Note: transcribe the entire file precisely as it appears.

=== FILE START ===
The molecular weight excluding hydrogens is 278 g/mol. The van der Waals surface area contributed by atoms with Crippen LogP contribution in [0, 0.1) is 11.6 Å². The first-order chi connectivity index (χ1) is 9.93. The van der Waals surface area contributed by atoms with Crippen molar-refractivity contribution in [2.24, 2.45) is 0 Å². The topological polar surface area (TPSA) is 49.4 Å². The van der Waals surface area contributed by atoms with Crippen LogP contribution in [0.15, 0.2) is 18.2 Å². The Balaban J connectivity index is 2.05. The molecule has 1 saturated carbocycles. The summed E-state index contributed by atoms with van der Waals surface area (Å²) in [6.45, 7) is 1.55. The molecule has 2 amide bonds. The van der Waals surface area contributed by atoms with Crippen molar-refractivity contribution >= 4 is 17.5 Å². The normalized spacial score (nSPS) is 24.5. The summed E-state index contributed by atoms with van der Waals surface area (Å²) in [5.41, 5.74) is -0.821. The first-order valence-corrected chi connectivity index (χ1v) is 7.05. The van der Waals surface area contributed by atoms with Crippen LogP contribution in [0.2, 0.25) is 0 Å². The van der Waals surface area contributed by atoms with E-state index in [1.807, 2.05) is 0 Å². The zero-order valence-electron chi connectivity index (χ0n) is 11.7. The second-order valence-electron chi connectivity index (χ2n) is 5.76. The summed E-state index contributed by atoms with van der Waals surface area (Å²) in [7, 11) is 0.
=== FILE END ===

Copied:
The molecular weight excluding hydrogens is 278 g/mol. The van der Waals surface area contributed by atoms with Crippen LogP contribution in [0, 0.1) is 11.6 Å². The first-order chi connectivity index (χ1) is 9.93. The van der Waals surface area contributed by atoms with Crippen molar-refractivity contribution in [2.24, 2.45) is 0 Å². The topological polar surface area (TPSA) is 49.4 Å². The van der Waals surface area contributed by atoms with Crippen LogP contribution in [0.15, 0.2) is 18.2 Å². The Balaban J connectivity index is 2.05. The molecule has 1 saturated carbocycles. The summed E-state index contributed by atoms with van der Waals surface area (Å²) in [6.45, 7) is 1.55. The molecule has 2 amide bonds. The van der Waals surface area contributed by atoms with Crippen molar-refractivity contribution >= 4 is 17.5 Å². The normalized spacial score (nSPS) is 24.5. The summed E-state index contributed by atoms with van der Waals surface area (Å²) in [5.41, 5.74) is -0.821. The first-order valence-corrected chi connectivity index (χ1v) is 7.05. The van der Waals surface area contributed by atoms with Crippen LogP contribution in [0.2, 0.25) is 0 Å². The van der Waals surface area contributed by atoms with E-state index in [1.807, 2.05) is 0 Å². The zero-order valence-electron chi connectivity index (χ0n) is 11.7. The second-order valence-electron chi connectivity index (χ2n) is 5.76. The summed E-state index contributed by atoms with van der Waals surface area (Å²) in [7, 11) is 0.